Bankruptcy partner Oren Haker was a recent attendee at the American Bankruptcy Institute’s 26th Annual Southwest Bankruptcy Conference, where he participated in the panel “Be Careful What You Ask For: Risks and Benefits of Involuntary Bankruptcy Filings.” The other panelists included the Honorable Martin Barash, U.S. Bankruptcy Court, CD Cal.; Janet Chubb, Esq., Of Counsel, Kaempfer Crowell, Reno; and Jordan Kroop, partner, Perkins Coie, Phoenix.

The session provided an overview of (i) the statutory requirements that petitioning creditors must satisfy to file an involuntary bankruptcy petition against a business, (ii) the options that a business has in responding to an involuntary petition, and (iii) alternatives to dismissal of the petition or entry of an order for relief.  Key points from the presentation included:

  • When creditors file an involuntary petition against a corporate debtor, they should understand the potential ramifications if the debtor contests the filing, or alternatively, if other creditors of the corporate debtor move to dismiss the involuntary petition, which include suspension under 11 U.S.C. § 305.
  • Suspension is a bespoke alternative within the Bankruptcy Court’s discretion if the Court determines that abstention is in the best interests of the debtor and its creditors. However, suspension can invite significant litigation in non-bankruptcy courts and risk causing loss in value for the corporate debtor’s business due to uncertainty around the suspended case.
  • In addition, if the petitioning creditors do not satisfy the specific requirements of section 303, those creditors who filed the involuntary could be subjected to a damages claim by the corporate borrower caused by the filing, as well as punitive damages.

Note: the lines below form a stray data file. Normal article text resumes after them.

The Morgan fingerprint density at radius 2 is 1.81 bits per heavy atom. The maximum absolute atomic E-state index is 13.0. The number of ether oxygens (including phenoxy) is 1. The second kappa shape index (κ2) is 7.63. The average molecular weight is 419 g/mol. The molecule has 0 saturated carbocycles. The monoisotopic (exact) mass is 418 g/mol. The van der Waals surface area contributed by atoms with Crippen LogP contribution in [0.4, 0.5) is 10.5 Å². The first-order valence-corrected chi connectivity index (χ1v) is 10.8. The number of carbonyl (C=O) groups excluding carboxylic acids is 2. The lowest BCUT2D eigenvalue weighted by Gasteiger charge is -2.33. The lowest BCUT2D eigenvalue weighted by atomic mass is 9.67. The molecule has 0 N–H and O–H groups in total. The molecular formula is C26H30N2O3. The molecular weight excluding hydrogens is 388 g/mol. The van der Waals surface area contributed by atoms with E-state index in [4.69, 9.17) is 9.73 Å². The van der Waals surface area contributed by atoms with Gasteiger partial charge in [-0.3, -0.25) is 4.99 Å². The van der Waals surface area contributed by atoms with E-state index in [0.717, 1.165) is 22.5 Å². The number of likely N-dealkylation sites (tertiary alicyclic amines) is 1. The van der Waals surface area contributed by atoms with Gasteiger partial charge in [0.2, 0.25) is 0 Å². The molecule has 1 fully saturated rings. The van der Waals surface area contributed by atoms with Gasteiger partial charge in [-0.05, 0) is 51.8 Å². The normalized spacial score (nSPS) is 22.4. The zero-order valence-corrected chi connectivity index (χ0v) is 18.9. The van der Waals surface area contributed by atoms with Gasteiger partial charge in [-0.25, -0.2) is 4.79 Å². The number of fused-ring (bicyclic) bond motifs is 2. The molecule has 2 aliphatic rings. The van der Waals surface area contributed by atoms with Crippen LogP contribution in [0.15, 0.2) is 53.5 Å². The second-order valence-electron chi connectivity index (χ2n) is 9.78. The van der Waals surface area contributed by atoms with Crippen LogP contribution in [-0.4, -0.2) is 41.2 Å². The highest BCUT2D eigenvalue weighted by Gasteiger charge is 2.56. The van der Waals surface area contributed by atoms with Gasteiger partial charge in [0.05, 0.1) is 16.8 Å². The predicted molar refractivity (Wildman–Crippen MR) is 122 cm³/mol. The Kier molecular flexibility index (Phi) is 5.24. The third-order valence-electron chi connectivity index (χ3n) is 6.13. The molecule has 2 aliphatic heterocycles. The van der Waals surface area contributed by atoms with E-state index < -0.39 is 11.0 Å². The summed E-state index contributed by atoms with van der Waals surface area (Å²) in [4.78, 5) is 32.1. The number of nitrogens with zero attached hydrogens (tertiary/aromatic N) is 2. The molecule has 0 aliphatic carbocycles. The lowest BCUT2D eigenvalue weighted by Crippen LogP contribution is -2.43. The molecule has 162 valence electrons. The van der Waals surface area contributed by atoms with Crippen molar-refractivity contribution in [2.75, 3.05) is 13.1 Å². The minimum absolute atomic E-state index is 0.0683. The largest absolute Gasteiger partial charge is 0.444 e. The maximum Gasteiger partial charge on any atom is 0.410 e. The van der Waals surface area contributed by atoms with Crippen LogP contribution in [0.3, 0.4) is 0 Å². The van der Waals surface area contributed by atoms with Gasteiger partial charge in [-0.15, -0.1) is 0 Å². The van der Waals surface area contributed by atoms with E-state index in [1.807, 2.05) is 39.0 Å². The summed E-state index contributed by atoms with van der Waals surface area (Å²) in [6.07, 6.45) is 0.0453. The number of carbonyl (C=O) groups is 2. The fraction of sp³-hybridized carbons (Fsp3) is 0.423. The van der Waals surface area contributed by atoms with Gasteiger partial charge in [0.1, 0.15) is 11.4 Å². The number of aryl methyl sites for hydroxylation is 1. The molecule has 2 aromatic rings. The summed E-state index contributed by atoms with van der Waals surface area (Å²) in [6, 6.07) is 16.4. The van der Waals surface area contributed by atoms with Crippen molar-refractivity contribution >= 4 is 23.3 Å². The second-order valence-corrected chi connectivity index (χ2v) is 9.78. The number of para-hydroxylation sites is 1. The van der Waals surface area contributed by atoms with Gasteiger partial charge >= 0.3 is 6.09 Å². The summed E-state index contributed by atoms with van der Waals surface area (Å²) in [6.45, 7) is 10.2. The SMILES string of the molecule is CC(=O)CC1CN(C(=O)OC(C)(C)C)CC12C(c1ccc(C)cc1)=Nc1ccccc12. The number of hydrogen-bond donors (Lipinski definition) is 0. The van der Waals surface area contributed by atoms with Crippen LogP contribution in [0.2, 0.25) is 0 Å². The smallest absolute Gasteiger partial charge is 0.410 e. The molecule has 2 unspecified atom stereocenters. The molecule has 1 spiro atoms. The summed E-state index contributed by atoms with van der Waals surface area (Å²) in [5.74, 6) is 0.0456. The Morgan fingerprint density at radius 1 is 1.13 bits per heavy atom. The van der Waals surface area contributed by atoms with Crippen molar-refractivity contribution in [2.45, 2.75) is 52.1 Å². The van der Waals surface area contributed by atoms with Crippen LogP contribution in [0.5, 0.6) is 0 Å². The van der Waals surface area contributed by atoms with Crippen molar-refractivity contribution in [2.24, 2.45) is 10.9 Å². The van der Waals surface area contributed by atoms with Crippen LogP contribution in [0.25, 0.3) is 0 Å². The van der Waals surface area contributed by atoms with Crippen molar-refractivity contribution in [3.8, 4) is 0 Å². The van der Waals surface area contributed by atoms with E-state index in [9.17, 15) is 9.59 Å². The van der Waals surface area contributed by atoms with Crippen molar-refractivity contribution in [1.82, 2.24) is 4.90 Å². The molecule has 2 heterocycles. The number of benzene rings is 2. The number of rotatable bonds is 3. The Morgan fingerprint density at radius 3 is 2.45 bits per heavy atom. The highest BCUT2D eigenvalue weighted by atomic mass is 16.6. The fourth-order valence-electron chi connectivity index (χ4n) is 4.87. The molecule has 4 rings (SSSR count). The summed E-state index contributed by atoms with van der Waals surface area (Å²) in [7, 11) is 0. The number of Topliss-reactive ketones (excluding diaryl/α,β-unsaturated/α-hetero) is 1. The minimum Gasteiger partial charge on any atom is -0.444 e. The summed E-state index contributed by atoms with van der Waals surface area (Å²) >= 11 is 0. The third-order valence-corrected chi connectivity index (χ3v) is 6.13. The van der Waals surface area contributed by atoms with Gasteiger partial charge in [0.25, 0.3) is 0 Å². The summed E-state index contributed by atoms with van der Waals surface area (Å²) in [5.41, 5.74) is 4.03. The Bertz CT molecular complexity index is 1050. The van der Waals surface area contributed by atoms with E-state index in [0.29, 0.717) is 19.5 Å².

• Moreover, while the motivation of unsecured creditors for the involuntary filing may be nonpayment on their valid claims, an involuntary petition is a litigation approach to debt collection. It is not a value-enhancing approach; it rarely, if ever, drives up the value of the debtor’s assets for distribution to creditors.  On the other hand, bankruptcy may provide unsecured creditors with potential recoveries from certain causes of action that may otherwise not exist or not be brought by individual creditors outside of a bankruptcy process.
  • Attorneys who agree to file a petition on behalf of more than one unsecured creditor should consider the ethical issues relating to representing more than one party in the petition filing.  If, for instance, one of the petitioning creditors is disqualified, does the attorney’s engagement with that creditor terminate automatically?  Does the attorney have advance consent from the disqualified creditor to continue representing the other petitioning creditors?
  • What exactly does it mean to have a non-contingent, undisputed claim as to amount?
  • Creditors should beware – filing an involuntary petition may seem simple, but once filed, it is very hard to dismiss the case, and the outcome is rarely in any one party’s control.

Oren Haker focuses on the representation of a wide range of parties in workouts, debt restructurings, receiverships and bankruptcy cases, including corporate debtors, trade and financial creditors, creditors’ committees, lessors, and strategic and financial investors acquiring assets of troubled companies.

The attorneys of Stoel Rives’ bankruptcy practice represent all sides and angles of an insolvency or distressed equation. They are trusted counsel to the firm’s corporate clients on their out-of-court financial or operational restructurings and court proceedings in Chapter 11. They also represent sponsors and strategic and financial investors in out-of-court financial restructurings and in-court bankruptcy cases; secured and unsecured creditors in large and small Chapter 11, 7 and 13 cases; and creditors’ committees and equity interests in Chapter 11 cases.